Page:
Our Stolen Futurea book by Theo Colborn, Dianne Dumanoski, and John Peterson Myers
 
 

 

 

An excerpt from Chapter 4, Hormone Havoc

 

 
 

As we pursue the mystery of hand-me-down poisons, two tragic episodes in medical history contain important lessons and immediate relevance to our quest. They leave no doubt that humans are vulnerable to hormone-disrupting synthetic chemicals and demonstrate that animal studies had repeatedly provided an early warning about the hazards for humans.

From the very beginning, these warnings were clear and ominous. As early as the 1930s, researchers at Northwestern University Medical School showed that tinkering with hormone levels during pregnancy was dangerous business, particularly for the fetus undergoing rapid development in the womb. In some of the experiments, the researchers simply gave an extra dose of estrogen to pregnant rats, who already have this female hormone in their bodies. Nevertheless, the impact on their pups proved dramatic. At birth, the rat offspring showed striking abnormalities stemming from disrupted sexual development. The female pups exposed to extra natural or synthetic estrogen in the womb suffered structural defects of the uterus, vagina, and ovaries; males had stunted penises and other genital deformities.

In contrast to Fred vom Saal's work, which explores the effect of tiny natural variations in hormone levels in the womb, these earlier experiments boosted a female's hormone levels beyond the normal range by adding estrogen from outside the body. They showed that larger shifts in hormone levels scrambled the chemical messages and derailed sexual development. Although estrogen at normal levels is essential for development, too much of it can wreak havoc.

This cautionary evidence was timely indeed. In 1938, British scientist and physician Edward Charles Dodds and his colleagues had announced the synthesis of a chemical that somehow acted in the body like natural estrogen and the medical community was abuzz with excitement. Leading researchers and gynecologists hailed the man-made estrogen, known as diethylstilbestrol or DES, as a wonder drug with a host of potential uses. Almost immediately, researchers began giving DES to women experiencing problems during pregnancy in the belief that insufficient estrogen levels caused miscarriages and premature births. What would prove to be a massive human experiment -one that eventually involved an estimated five million pregnant women in the U.S., Europe, Latin America and elsewhere-was just getting under way.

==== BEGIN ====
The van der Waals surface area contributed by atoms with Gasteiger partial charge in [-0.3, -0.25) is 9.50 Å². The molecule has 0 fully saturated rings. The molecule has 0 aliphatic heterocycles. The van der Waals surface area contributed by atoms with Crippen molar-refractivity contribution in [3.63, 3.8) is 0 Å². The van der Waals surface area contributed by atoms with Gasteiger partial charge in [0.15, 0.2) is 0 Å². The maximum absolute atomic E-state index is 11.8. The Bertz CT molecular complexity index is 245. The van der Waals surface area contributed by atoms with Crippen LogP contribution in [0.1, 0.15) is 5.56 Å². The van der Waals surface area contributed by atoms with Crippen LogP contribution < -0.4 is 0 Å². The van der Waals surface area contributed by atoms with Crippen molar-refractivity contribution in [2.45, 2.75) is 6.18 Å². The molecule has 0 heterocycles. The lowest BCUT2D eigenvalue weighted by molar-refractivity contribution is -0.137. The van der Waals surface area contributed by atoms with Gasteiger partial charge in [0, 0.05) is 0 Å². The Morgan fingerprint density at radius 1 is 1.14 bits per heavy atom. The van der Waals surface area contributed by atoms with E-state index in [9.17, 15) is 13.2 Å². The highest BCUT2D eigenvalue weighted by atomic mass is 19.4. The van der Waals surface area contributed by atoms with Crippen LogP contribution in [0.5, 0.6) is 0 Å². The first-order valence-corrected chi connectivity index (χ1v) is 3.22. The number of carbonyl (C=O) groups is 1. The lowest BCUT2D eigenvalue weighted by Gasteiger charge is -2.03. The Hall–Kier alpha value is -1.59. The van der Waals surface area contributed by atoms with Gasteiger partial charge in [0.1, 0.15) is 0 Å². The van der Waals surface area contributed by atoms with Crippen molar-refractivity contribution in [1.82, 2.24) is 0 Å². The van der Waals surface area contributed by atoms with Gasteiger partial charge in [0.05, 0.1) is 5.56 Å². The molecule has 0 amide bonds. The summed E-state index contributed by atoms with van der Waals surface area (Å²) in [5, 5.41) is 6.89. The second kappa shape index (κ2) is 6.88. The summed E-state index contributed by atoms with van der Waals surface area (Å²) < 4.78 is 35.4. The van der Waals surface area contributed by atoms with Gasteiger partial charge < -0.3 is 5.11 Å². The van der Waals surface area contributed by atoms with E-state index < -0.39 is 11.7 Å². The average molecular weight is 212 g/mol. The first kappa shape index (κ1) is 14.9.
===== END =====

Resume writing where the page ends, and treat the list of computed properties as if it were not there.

In the decades that followed, doctors not only prescribed DES to prevent miscarriages, they began to recommend it for untroubled pregnancies as if it were a vitamin that could improve on nature. Prestigious publications, among them the Journal of Obstetrics and Gynecology, carried drug company ads such as one from Grant Chemical Company that appeared in June 1957, which touted the use of DES for "ALL pregnancies," boasting that it produced "bigger and stronger babies."

DES also found a broad market beyond pregnant women. Doctors used it liberally to suppress milk production after childbirth, to alleviate hot flashes and other menopausal symptoms, and to treat acne, prostate cancer, gonorrhea in children, and even to stunt the growth in teenage girls who were becoming unfashionably tall. For years, college clinics doled out DES as a "morning after" contraceptive. Farmers were equally bullish on DES and used tons of it as an additive to animal feed or in neck or ear implants because it speeded the fattening of chickens, cows, and other livestock.

The postwar era was a time of Promethean optimism, when everyone from physicians to farmers rushed to embrace new "miracle" technologies. DES was just one of many new synthetic chemicals that promised to give us control over the forces of nature. With a mixture of hubris and naiveté, advocates of progress imagined a world with unlimited potential for the mastery of life itself.

 



 

 

 

 

 

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